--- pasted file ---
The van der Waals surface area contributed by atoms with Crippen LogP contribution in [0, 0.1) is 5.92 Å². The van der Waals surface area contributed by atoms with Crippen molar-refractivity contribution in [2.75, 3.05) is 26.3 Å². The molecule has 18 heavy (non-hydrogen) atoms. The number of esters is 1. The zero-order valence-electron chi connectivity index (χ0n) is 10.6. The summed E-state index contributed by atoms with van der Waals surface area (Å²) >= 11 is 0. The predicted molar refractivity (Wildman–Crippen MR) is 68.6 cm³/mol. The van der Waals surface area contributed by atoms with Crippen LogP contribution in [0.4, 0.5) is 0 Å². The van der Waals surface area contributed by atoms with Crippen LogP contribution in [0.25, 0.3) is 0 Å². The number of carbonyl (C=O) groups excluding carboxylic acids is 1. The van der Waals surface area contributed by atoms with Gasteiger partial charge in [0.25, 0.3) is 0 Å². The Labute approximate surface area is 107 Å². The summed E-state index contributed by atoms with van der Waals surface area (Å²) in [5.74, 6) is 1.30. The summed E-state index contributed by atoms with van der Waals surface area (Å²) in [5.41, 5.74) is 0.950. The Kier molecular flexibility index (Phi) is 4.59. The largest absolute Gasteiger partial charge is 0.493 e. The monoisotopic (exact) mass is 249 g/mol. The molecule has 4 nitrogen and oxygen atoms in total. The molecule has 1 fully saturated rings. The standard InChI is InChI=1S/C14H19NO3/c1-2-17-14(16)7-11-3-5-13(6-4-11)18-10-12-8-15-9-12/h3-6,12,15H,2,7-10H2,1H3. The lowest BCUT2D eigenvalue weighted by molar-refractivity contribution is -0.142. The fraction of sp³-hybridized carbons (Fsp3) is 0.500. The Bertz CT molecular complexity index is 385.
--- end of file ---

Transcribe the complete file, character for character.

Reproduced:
The van der Waals surface area contributed by atoms with Crippen LogP contribution in [0, 0.1) is 5.92 Å². The van der Waals surface area contributed by atoms with Crippen molar-refractivity contribution in [2.75, 3.05) is 26.3 Å². The molecule has 18 heavy (non-hydrogen) atoms. The number of esters is 1. The zero-order valence-electron chi connectivity index (χ0n) is 10.6. The summed E-state index contributed by atoms with van der Waals surface area (Å²) >= 11 is 0. The predicted molar refractivity (Wildman–Crippen MR) is 68.6 cm³/mol. The van der Waals surface area contributed by atoms with Crippen LogP contribution in [0.4, 0.5) is 0 Å². The van der Waals surface area contributed by atoms with Crippen LogP contribution in [0.25, 0.3) is 0 Å². The number of carbonyl (C=O) groups excluding carboxylic acids is 1. The van der Waals surface area contributed by atoms with Gasteiger partial charge in [0.25, 0.3) is 0 Å². The Labute approximate surface area is 107 Å². The summed E-state index contributed by atoms with van der Waals surface area (Å²) in [5.74, 6) is 1.30. The summed E-state index contributed by atoms with van der Waals surface area (Å²) in [5.41, 5.74) is 0.950. The Kier molecular flexibility index (Phi) is 4.59. The largest absolute Gasteiger partial charge is 0.493 e. The monoisotopic (exact) mass is 249 g/mol. The molecule has 4 nitrogen and oxygen atoms in total. The molecule has 1 fully saturated rings. The standard InChI is InChI=1S/C14H19NO3/c1-2-17-14(16)7-11-3-5-13(6-4-11)18-10-12-8-15-9-12/h3-6,12,15H,2,7-10H2,1H3. The lowest BCUT2D eigenvalue weighted by molar-refractivity contribution is -0.142. The fraction of sp³-hybridized carbons (Fsp3) is 0.500. The Bertz CT molecular complexity index is 385.